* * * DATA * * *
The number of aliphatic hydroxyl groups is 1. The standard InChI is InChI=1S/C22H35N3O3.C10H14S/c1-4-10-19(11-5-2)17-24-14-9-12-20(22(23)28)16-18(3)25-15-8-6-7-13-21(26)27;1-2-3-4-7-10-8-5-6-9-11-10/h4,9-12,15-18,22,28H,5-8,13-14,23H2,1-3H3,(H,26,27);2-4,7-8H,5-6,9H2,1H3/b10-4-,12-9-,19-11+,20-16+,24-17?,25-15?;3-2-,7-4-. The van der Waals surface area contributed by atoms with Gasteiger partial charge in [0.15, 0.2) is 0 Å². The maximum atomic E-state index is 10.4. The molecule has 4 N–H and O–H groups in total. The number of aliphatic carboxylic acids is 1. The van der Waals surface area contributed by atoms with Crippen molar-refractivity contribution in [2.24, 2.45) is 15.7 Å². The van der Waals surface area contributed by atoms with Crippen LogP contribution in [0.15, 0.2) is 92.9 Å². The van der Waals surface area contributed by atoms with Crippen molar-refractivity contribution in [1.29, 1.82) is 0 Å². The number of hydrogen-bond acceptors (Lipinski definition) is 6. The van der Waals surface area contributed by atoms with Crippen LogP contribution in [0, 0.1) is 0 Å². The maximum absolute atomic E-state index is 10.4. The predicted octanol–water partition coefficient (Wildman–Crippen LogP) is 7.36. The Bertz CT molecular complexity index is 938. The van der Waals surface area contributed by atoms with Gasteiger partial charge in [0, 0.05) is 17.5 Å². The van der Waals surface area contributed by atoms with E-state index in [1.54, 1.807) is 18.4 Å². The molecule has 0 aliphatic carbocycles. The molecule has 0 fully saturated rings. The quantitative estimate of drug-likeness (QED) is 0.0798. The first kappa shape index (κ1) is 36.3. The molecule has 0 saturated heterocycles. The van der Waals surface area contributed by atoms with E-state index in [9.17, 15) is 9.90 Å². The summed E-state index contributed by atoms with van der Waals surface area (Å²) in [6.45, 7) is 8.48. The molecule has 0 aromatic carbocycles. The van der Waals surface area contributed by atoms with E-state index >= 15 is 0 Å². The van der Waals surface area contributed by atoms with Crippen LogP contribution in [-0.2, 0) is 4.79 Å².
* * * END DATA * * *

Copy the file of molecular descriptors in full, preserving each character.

The number of aliphatic hydroxyl groups is 1. The standard InChI is InChI=1S/C22H35N3O3.C10H14S/c1-4-10-19(11-5-2)17-24-14-9-12-20(22(23)28)16-18(3)25-15-8-6-7-13-21(26)27;1-2-3-4-7-10-8-5-6-9-11-10/h4,9-12,15-18,22,28H,5-8,13-14,23H2,1-3H3,(H,26,27);2-4,7-8H,5-6,9H2,1H3/b10-4-,12-9-,19-11+,20-16+,24-17?,25-15?;3-2-,7-4-. The van der Waals surface area contributed by atoms with Gasteiger partial charge in [0.15, 0.2) is 0 Å². The maximum atomic E-state index is 10.4. The molecule has 4 N–H and O–H groups in total. The number of aliphatic carboxylic acids is 1. The van der Waals surface area contributed by atoms with Crippen molar-refractivity contribution in [2.24, 2.45) is 15.7 Å². The van der Waals surface area contributed by atoms with Crippen LogP contribution in [0.15, 0.2) is 92.9 Å². The van der Waals surface area contributed by atoms with Crippen molar-refractivity contribution in [1.29, 1.82) is 0 Å². The number of hydrogen-bond acceptors (Lipinski definition) is 6. The van der Waals surface area contributed by atoms with Crippen LogP contribution in [0, 0.1) is 0 Å². The maximum absolute atomic E-state index is 10.4. The predicted octanol–water partition coefficient (Wildman–Crippen LogP) is 7.36. The Bertz CT molecular complexity index is 938. The van der Waals surface area contributed by atoms with Gasteiger partial charge in [0, 0.05) is 17.5 Å². The van der Waals surface area contributed by atoms with E-state index in [1.54, 1.807) is 18.4 Å². The molecule has 0 aliphatic carbocycles. The molecule has 0 fully saturated rings. The quantitative estimate of drug-likeness (QED) is 0.0798. The first kappa shape index (κ1) is 36.3. The molecule has 0 saturated heterocycles. The van der Waals surface area contributed by atoms with E-state index in [9.17, 15) is 9.90 Å². The summed E-state index contributed by atoms with van der Waals surface area (Å²) in [6.45, 7) is 8.48. The molecule has 0 aromatic carbocycles. The van der Waals surface area contributed by atoms with E-state index >= 15 is 0 Å². The van der Waals surface area contributed by atoms with Crippen LogP contribution in [-0.2, 0) is 4.79 Å².